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RE: Cantilevers through a solid beam

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There is another solution which I did not mention that I have tried before:
Build out the cantilevered roof portion (18" from face of Parallam) with
Polyurethane foam blocks. I have suggested this in the past. The blocks are
glued to the face of the beam and are shaped at the ends in the field. The
advantage to using the blocks is that you can create a smooth curvature
where the shape of the "eave" is not simply rectangular.
By extending the plywood sheathing over the top of the Parallam and gluing
it to the blocks, the rigidity at the end will be improved. Lath and Stucco
will also help the strength of the build-out.


-----Original Message-----
From: Mlcse(--nospam--at) [mailto:Mlcse(--nospam--at)]
Sent: Tuesday, February 02, 1999 9:41 PM
To: seaint(--nospam--at)
Subject: Re: Cantilevers through a solid beam

In a message dated 2/2/99 5:26:26 PM EST, 73527.1356(--nospam--at) writes:

<<  > I have a design problem where I need to build out the face of a patio
 . > the supporting beams by 16" - and add a parapet above this. The problem
 . > that the total depth of the beam and roof framing is limited to 16
 . > - which happens to be the size of the Parallam required for a 24'-0"
 . > span. The back-span of the rafters is less than 15 feet and the
 . > cantilever is suppose to be, as I mentioned, 16 inches.
 . >
 . > An idea came to me that I wanted to run by this group.
 . >
 . > I need to extend at least a 2x4" member over the beam - which is not
 . > possible because of the restricted depth. Since this is the compression
 . > side of the beam, I thought that I might be able to notch out the 2x4
 . > the top side of the Parallam (3.5" depth) and extend the 2x4's through
 . > beam. When loaded, the beam will be in compression and the bottom of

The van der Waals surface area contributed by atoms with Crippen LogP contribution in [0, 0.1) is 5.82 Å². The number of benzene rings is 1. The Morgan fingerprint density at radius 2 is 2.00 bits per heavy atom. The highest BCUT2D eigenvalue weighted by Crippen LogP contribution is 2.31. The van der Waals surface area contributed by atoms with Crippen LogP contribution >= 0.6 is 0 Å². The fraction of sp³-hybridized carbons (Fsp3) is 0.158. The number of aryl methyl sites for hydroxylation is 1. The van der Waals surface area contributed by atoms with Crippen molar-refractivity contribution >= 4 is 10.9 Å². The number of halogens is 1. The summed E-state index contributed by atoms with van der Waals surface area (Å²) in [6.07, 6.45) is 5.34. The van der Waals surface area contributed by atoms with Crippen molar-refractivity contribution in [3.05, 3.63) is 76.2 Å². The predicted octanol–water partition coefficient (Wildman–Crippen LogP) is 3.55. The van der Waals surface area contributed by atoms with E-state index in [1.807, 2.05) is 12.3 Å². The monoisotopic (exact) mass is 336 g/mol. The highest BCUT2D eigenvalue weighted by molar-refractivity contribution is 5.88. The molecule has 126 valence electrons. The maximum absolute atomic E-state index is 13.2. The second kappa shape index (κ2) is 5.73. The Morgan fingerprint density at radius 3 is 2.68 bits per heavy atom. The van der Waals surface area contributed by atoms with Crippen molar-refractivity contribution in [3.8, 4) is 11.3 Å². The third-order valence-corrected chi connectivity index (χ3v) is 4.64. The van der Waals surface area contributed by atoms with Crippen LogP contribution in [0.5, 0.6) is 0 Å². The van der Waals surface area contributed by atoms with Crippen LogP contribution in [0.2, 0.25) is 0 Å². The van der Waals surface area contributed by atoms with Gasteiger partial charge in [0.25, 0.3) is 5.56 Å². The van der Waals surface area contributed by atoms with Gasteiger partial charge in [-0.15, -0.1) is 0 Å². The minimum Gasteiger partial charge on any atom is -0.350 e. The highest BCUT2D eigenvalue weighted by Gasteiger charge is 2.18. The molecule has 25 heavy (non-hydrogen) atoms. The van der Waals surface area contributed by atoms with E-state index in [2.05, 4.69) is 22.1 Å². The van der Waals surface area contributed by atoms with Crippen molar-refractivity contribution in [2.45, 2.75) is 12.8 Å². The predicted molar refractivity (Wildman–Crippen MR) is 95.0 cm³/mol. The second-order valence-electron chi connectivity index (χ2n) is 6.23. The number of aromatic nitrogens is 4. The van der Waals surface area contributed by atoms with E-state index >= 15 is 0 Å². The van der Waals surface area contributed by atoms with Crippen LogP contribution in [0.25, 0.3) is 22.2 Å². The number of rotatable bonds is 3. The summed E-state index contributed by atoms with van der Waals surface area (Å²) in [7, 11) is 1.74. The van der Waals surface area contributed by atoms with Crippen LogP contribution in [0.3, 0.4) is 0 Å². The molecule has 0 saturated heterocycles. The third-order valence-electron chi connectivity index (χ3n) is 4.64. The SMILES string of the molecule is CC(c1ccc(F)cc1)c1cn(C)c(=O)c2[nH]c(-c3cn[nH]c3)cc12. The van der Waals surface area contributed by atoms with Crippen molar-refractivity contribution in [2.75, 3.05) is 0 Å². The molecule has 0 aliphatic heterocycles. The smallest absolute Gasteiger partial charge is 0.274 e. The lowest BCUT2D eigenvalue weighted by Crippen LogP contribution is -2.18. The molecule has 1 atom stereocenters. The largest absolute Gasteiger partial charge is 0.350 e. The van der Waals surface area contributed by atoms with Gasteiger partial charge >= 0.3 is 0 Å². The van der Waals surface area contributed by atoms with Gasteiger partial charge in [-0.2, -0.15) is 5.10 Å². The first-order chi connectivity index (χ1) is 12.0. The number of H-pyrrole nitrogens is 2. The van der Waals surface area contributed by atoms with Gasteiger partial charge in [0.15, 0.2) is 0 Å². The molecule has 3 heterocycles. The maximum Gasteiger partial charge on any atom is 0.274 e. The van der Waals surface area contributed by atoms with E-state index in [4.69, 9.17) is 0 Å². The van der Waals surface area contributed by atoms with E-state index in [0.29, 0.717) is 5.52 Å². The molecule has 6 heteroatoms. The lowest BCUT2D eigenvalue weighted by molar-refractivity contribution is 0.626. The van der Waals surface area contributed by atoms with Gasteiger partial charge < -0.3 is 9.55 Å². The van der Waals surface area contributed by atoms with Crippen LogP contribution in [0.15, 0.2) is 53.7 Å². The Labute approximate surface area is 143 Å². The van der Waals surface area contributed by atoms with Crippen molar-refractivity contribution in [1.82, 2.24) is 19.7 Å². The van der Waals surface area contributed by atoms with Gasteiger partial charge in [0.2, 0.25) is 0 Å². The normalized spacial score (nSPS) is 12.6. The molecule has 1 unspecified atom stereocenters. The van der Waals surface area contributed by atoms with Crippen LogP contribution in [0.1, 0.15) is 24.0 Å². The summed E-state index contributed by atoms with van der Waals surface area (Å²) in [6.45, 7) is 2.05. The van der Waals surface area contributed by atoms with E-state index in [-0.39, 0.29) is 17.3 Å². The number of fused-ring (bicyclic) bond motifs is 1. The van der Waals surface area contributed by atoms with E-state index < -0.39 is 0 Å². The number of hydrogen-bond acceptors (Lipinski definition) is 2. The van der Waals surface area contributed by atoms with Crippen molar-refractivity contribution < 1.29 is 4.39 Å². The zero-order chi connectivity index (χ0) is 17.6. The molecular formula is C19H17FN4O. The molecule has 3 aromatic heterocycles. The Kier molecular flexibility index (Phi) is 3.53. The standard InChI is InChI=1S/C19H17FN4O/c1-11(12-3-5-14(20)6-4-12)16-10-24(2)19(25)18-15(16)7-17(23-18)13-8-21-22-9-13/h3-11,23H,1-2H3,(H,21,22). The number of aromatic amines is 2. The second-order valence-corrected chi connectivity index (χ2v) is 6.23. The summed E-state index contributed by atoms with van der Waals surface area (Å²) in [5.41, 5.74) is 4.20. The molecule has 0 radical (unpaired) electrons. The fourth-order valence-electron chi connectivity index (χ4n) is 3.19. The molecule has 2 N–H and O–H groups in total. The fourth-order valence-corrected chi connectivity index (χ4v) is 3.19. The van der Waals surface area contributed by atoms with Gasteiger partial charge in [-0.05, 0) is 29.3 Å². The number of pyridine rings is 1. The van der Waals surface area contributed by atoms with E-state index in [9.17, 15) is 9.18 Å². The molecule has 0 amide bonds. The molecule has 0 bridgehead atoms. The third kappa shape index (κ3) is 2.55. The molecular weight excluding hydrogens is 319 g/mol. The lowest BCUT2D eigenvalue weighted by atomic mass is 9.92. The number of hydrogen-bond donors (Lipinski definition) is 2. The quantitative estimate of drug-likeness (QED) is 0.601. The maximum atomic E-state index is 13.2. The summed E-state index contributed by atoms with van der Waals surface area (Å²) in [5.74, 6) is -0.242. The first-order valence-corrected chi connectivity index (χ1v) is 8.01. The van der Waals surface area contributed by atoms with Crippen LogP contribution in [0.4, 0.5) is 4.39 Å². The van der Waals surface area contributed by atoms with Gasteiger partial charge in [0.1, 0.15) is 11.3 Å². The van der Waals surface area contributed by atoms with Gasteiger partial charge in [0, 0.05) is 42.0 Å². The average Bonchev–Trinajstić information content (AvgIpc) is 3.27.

. > rafter is above the neutral axis so that it remains in compression. I
 . > strap this to compensate for a possible uplift by wind or seismic that
 . > might place the upper side of the beam in tension.
 . >
 . > Any thoughts on this?
 . > Any better suggestions?
 . >
 . > Thanks,
 . > Dennis Wish PE
 . >

You might try a piece of 1/4" bent plate, vertical leg about 6" and horiz.
about 4", notched over the top of the parallam.  The vertical leg is bolted
the back span and the the cantilever.  You can notch the plywood around the
horizontal leg so you don't have to notch the parallam.  Provide a  3" wide,
1/4" steel stiffener plate each side of the parallam welded to the angle,
will serve as a bearing plate for the vertical leg of the cantilever portion
of the angle as the cantilever portion trys to deflect forcing the vertical
leg against the side of the parallam.  You can also through bolt the
plates each side of the parallam to help with uplift.  At the end of the
you can put a saddle to bolt a facia beam or joist if you want, to align
the parapet wall.  Space these bent plate every so often along the length of
the parallam as necessary, but probably not more than 8'-0" maximum.   Use
for the cantilever joist bolted to the bent plate.

Not the cheapest solution, but may not all that expensive.  We have used
on an apartment walkway where there were occasional pop-outs and had a 3-6"
tall guard wall built on top of the end of the cantilever.

poor picture:

             ____________________ bent plate notched over parallam w/ two
bolts each side of parallam
             |    parallam         |
            \|/   thru-bolt         \|/              ___ saddle at end of
-----------------------------|-------------------      /
        |   +       +   |_\|/__|    +    + |    /
        |__________|       |________|___

  backspan         parallam      16" cantilever

Good luck,

Michael Cochran